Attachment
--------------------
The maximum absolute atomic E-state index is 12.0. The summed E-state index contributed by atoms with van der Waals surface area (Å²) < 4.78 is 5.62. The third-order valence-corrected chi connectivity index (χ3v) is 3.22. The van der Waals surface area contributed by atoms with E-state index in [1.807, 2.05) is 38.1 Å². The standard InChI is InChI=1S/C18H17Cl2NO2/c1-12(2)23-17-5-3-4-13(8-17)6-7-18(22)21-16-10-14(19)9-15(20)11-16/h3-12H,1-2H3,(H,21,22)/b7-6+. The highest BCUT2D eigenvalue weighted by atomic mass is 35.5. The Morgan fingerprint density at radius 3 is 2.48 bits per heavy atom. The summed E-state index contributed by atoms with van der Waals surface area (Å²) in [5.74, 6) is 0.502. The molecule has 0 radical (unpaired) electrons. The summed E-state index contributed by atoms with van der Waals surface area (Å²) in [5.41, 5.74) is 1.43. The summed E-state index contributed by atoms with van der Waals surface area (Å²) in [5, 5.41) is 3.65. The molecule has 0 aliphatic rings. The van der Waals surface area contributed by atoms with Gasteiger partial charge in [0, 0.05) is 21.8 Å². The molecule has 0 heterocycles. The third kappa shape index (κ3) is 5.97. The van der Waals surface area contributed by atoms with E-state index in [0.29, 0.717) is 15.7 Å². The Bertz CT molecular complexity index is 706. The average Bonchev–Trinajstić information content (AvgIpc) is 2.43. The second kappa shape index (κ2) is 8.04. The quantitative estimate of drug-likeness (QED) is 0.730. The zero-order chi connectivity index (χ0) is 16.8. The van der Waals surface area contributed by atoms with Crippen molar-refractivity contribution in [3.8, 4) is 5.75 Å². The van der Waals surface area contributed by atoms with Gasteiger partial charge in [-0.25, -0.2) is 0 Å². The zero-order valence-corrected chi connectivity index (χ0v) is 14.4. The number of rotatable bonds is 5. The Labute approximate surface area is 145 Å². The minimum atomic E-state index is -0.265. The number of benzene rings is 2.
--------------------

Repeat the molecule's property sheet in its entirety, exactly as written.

The maximum absolute atomic E-state index is 12.0. The summed E-state index contributed by atoms with van der Waals surface area (Å²) < 4.78 is 5.62. The third-order valence-corrected chi connectivity index (χ3v) is 3.22. The van der Waals surface area contributed by atoms with E-state index in [1.807, 2.05) is 38.1 Å². The standard InChI is InChI=1S/C18H17Cl2NO2/c1-12(2)23-17-5-3-4-13(8-17)6-7-18(22)21-16-10-14(19)9-15(20)11-16/h3-12H,1-2H3,(H,21,22)/b7-6+. The highest BCUT2D eigenvalue weighted by atomic mass is 35.5. The Morgan fingerprint density at radius 3 is 2.48 bits per heavy atom. The summed E-state index contributed by atoms with van der Waals surface area (Å²) in [5.74, 6) is 0.502. The molecule has 0 radical (unpaired) electrons. The summed E-state index contributed by atoms with van der Waals surface area (Å²) in [5.41, 5.74) is 1.43. The summed E-state index contributed by atoms with van der Waals surface area (Å²) in [5, 5.41) is 3.65. The molecule has 0 aliphatic rings. The van der Waals surface area contributed by atoms with Gasteiger partial charge in [0, 0.05) is 21.8 Å². The molecule has 0 heterocycles. The third kappa shape index (κ3) is 5.97. The van der Waals surface area contributed by atoms with E-state index in [0.29, 0.717) is 15.7 Å². The Bertz CT molecular complexity index is 706. The average Bonchev–Trinajstić information content (AvgIpc) is 2.43. The second kappa shape index (κ2) is 8.04. The quantitative estimate of drug-likeness (QED) is 0.730. The zero-order chi connectivity index (χ0) is 16.8. The van der Waals surface area contributed by atoms with Crippen molar-refractivity contribution in [3.8, 4) is 5.75 Å². The van der Waals surface area contributed by atoms with Gasteiger partial charge in [-0.25, -0.2) is 0 Å². The zero-order valence-corrected chi connectivity index (χ0v) is 14.4. The number of rotatable bonds is 5. The Labute approximate surface area is 145 Å². The minimum atomic E-state index is -0.265. The number of benzene rings is 2.